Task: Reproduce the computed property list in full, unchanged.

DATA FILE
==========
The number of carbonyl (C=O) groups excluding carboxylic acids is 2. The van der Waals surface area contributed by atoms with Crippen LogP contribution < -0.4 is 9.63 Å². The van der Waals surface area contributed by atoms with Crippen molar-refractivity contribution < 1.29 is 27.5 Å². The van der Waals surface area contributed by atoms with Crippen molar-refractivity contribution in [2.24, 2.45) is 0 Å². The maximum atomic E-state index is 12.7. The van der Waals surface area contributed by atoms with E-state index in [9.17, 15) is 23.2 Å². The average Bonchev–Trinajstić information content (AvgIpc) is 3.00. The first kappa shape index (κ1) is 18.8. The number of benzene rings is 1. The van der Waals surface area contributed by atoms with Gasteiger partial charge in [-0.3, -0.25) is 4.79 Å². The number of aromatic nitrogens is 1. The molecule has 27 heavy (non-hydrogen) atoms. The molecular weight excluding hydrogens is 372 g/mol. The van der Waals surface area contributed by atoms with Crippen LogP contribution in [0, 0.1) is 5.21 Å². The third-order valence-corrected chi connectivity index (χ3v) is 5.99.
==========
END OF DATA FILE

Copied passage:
The number of carbonyl (C=O) groups excluding carboxylic acids is 2. The van der Waals surface area contributed by atoms with Crippen LogP contribution < -0.4 is 9.63 Å². The van der Waals surface area contributed by atoms with Crippen molar-refractivity contribution < 1.29 is 27.5 Å². The van der Waals surface area contributed by atoms with Crippen molar-refractivity contribution in [2.24, 2.45) is 0 Å². The maximum atomic E-state index is 12.7. The van der Waals surface area contributed by atoms with E-state index in [9.17, 15) is 23.2 Å². The average Bonchev–Trinajstić information content (AvgIpc) is 3.00. The first kappa shape index (κ1) is 18.8. The number of benzene rings is 1. The van der Waals surface area contributed by atoms with Gasteiger partial charge in [-0.3, -0.25) is 4.79 Å². The number of aromatic nitrogens is 1. The molecule has 27 heavy (non-hydrogen) atoms. The molecular weight excluding hydrogens is 372 g/mol. The van der Waals surface area contributed by atoms with Crippen LogP contribution in [0, 0.1) is 5.21 Å². The third-order valence-corrected chi connectivity index (χ3v) is 5.99.